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HomeNewsCouncil Defers Adoption On Proposed Additional Airport Improvement Fees as Concerns Raised

Council Defers Adoption On Proposed Additional Airport Improvement Fees as Concerns Raised

A proposed airport improvement fee that would see passengers at the Williams Lake Regional Airport paying an additional $10 was met with criticism by a major key stakeholder.

Pacific Coastal Airlines, Director of Business Development and Corporate Communications Kevin Boothroyd spoke out against a airport fees amendment bylaw at Tuesday’s regular Council meeting.

He says he does not believe that local residents realize that they are already collecting $15 each way per passenger fee on behalf of the City, and returning it to the City.

“When we began here it was originally $7.25 and in 2013, about five and a years ago, they more than doubled that to $15 per passenger each way,” Boothroyd explained.

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“Passengers don’t see it on their ticket but we’re collecting that. So our questions were why the additional $10. At thirty dollars that’s the most expensive airport  for us to fly into of all of our 16 destinations and certainly more expensive than the other airports nearby.”

Boothroyd adds that they’re very concerned about their ability to maintain competitive pricing against airlines say in Quesnel.

He says despite being a key stakeholder at the Airport, there was a lack of consultation and they were only made aware of the proposed fee when it received public notification.

“We had to find this out at the last minute through the public process,” Boothroyd said.

“As a key stakeholder at the airport we would have assumed that somebody would have reached out to the city and to discuss this matter before they put it to paper and went public.”

Also armed with similar concerns was Michael Jones who was representing the Williams Lake and District Chamber of Commerce.

“We would like to have a breakdown how those funds are currently being used,” he said.

“We want to make sure that we’re not unfairly taxing users to fund something that should already in fact exist, and we want to know how will the additional fee attract usage at the airport.”

The proposed fees according to the City’s Chief Financial Officer would provide the amount of funding needed for upcoming groundside projects at the airport, which Boothroyd argued are generally used for just the airport itself.

“It still begs the question what’s happened with the thirty dollars on a return flight per trip per passenger in total  that we’ve been collecting all these five and a five years. If there were improvements to be made why haven’t they been made,” he said.

“I understand that it went to general revenue, and where it went from there I guess is up to Council to account for.”

‘A Legacy of Deferred Maintenance’

Councillor Scott Nelson with fellow Councillors apologized to Boothroyd for the lack of consultation.

“But I have to be upfront,” Nelson added.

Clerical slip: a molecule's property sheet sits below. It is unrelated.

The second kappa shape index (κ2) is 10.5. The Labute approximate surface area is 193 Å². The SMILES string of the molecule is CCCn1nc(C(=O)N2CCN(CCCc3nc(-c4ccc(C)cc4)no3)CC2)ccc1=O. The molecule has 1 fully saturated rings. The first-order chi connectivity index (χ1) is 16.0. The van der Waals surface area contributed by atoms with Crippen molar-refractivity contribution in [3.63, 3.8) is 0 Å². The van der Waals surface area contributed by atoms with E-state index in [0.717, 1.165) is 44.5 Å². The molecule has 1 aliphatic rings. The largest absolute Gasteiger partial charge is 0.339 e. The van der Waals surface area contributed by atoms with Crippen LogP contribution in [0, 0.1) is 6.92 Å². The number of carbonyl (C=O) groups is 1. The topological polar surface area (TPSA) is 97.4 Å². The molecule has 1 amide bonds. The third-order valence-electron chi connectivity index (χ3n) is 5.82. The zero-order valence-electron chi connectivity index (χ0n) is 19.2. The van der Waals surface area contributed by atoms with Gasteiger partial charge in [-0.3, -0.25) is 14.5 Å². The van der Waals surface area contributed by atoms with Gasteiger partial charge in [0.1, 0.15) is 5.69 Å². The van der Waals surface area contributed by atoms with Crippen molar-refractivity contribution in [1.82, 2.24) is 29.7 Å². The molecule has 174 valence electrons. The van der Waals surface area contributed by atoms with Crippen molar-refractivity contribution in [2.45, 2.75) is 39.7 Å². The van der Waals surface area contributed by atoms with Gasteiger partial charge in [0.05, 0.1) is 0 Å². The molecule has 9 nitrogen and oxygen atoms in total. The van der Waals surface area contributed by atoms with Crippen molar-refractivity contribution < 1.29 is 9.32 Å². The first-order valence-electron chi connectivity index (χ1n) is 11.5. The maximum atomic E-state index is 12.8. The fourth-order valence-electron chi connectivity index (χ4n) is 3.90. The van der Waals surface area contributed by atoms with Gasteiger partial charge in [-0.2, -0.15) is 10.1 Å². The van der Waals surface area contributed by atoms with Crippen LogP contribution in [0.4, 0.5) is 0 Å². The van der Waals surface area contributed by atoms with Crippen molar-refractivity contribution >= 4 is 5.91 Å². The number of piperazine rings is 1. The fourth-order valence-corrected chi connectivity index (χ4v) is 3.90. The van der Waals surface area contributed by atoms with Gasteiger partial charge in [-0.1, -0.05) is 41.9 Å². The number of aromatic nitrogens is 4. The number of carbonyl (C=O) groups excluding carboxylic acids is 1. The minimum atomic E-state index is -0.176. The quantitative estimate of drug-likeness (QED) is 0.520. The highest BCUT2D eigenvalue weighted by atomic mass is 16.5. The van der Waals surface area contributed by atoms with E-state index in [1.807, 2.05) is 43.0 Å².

“It’s the taxpayers that we don’t want to have to pay these bills. I think we’ve got about 34,000 passengers a year that fly to Williams Lake so from our perspective we think it’s a solid investment. We’re not exactly sure how much we want to charge, but we know we have to charge something else in order to ensure that we want to increase the size of our regional airport.”

Boothroyd told Nelson however that still does not answer why $30 has been collected over the years and is one of the highest collection fees by the Airport.

“Although the impact would not be significant to a single passenger-the businessman, businesswoman flying to and from Vancouver, when you add it up times four of a family it’s going to be a significant difference and that might justify the one hour drive to Quesnel flying out of there,” said Boothroyd.

“At the end of the day it’s about our ability to  maintain competitive pricing against airlines operating at nearby airports. It’s already difficult to do now and is going to be more difficult with an additional $10 on top of that.”

CAO Milo MacDonald confirmed that the City lost a substantial amount of expertise with the recent departure of the airport’s general manager.

“We’re also dealing with a legacy of deferred maintenance,” MacDonald said.

“As you’re aware the issues to the terminal buildings has been allowed to deteriorate, and we also have the road leading up to the airport-obviously it’s in a deteriorating state. So what we’re trying to do is we’re trying to create a sustainable way to to servicing all of the costs associated with  running the airport which are significant.”

“As the current model stands all of the costs associated with operating the airport falls onto the citizen, the taxpayer of Williams Lake, but the users of the airport would be more reflective of the broader rural area around the airport.”

Council deferred from adopting the bylaw and referred it to a Committee of Whole Council Meeting for further discussion.

“Of course we want to see improvements to the airport, but it has to make sure that it allows the airlines that are operating here to to maintain competitive pricing against nearby airports,” Boothroyd said.

“We don’t know if the final fee is going to be more or less. So that’s our concern and if that happens we have to find a way to compensate and traditionally the airlines it’s a reduction of service and seats.”

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